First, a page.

All posts for the month August, 2010

It must be some overseas kind of marketing strategy.
Remember I wrote about Natmag Rodale awhile back? I’ve been a subscriber to US Outdoor Photographer now for two years. I got the subscription from an offer two years ago when it was discounted with about 60% and I paid something like $35.00 for two years. It was a good trial period, and it was nice and cheap compared to the Β£70,00 I pay for the UK Practical Photography (which I find an excellent magazine and well worth the price). But I guess also in these matters you get what you pay for. The first couple of issues were ok, but it got boring very fast. There’s very little variation in the topics and save for the occasional exception to the rule most of the pictures all look the same (and I kind of not like it that to participate in anything they organize you need to be a citizen of one of the 52 US states or…)

And thus I decided not to renew my subscription. I must honestly say that I expected a lot more persistence (especially because every single issue has about 4-5 “Get your subscription NOW!” cards tucked in. What a waste of paper!!), but I got only two reminders. To which I of course didn’t reply. I get it that the sales people try to keep their subscribers subscribed, but if you don’t get a reply to the first reminder, please, LET IT BE!
And if you really are so desperate to remind people, do also think of the international subscribers.
Today, August 30th, I received the (with big yellow letters on a firey red envelope) FINAL NOTICE and they wanted me to respond by August 14th.
So, suppose I missed the first reminder, and for some idiot reason I also missed the second reminder… If you send a third reminder and send it in such a way that it’s delivered two weeks after the last respond date, you seriously need to check up on your marketing strategy…

In 2008 we went to California on holidays. The Better Half is an avid wine lover, and since I’m the perfect driver (as in I don’t drink alcohol, I’m sure my driving isn’t all that perfect πŸ˜‰ ) it was clear we would drive up to the Californian wine country to visit wineries and to let the Better Half taste all the good stuff. We visited many, she tasted many, and we brought home as much as we could.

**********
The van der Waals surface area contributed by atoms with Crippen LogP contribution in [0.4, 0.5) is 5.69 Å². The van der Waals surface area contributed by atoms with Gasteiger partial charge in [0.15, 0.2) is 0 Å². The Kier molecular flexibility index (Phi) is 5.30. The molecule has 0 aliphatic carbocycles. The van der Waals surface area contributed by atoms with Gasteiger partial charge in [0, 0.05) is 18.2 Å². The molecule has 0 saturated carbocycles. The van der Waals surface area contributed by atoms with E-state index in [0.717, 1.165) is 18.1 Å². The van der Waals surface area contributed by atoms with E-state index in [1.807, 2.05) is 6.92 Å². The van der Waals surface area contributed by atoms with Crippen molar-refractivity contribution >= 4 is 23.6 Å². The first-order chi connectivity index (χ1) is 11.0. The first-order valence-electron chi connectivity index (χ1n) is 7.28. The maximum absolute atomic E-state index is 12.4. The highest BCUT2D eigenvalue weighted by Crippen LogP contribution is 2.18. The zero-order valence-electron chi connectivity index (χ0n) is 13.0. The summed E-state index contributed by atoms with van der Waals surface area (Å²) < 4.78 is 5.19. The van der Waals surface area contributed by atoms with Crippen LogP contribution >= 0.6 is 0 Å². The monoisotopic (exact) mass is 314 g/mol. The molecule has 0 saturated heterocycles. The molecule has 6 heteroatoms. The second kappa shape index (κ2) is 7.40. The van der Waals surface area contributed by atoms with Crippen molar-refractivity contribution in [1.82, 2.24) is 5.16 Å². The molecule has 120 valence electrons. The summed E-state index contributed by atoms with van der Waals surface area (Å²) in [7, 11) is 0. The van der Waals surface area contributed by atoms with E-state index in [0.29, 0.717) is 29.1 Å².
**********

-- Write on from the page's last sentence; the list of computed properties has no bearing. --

Simi Winery was one of them. A beautiful place with lots of history, very nice people and some great experts. We took a tour on the premises, had the expert explain everything and show us around through the production area. Of course I shot a lot of pictures, some good, some better, some just… well… ok…
Lo and behold, about two years later I’m working on a brochure for one of my clients and find that one of my images from the Simi Winery premises was just the image we needed. I made a quick draft of the brochure, put the picture in to show, and everyone agreed that it was a great shot for the page. I did inform the client that I would have to contact the winery, because I didn’t have a property release.
That was all my honesty. The image in itself was so generic, and probably not even recognizable in the way that we were using it (see below for the original and the crop as it was going to be used).

Simi Winery

D200, ISO100, 1/1500 sec @ f/2.8, Tamron 28-75mm

Simi Winery

Edited and cropped as it was planned for use

If I would’ve just put it there, I’m quite positive that no one would ever have bothered. But then… I would want other people to inform me if they were planning to use an image of my property, so… Don’t do unto others…

So I started to (try to) get in touch with them. This was about 3-3,5 months ago. First I checked the Simi Winery website. There was the name of a contact, an email address and a phone number. I sent an email to this address explaining who I was, what I wanted and why. A week passed and there was no sign of life. I sent another mail and waited a couple of days still before I called the number on the website. Hmm… That’s funny… The number I called returned with a message on an answering machine, but the lady talking mentioned a different name than the name on the website. I figured I’d try again later (a good number of late nights involved here, since the time difference is about 10 hours).
I tried again later… a couple of hours later… a couple of days later… called the cellphone number this lady said she would be reachable on if she wasn’t at the office… No reply whatsoever. I left messages on the answering machine. In vain. No sign of life, or confirmation that she got my mails or messages. I sent a mail to another contact person mentioned on the site, from a different department, called that person, but it was the same story. I sent an email straight to Simi Winery, I called Simi Winery, but they didn’t answer either.

I was at a loss as to what to do. I had no doubt that they would let me use the image, since the winery and my client don’t have any conflict of interest or anything. There might even be a good chance that my client actually supplied the material in this image. It was just a courtesy thing for me to ask them.

I kept on checking the phone number for the next two-three weeks and the website, until all of a sudden I noticed that the phone number and name of the contact person had changed on the Simi Winery website. I tried again, a little shimmer of hope shining through. But there was no change, save for the name, the email address and the phone numbers. No one replied to either email or phone or messages that I left on the answering machine. About two months had passed since I first started trying to get in touch with these people.

At some point, I can’t even remember why it came to mind, I thought of switching off the number recognition of my phone number. I called again, but now without sending along my caller ID. I’ll never know if this was actually the reason, but the first time I called without sending my caller ID along, the phone was answered. YAY!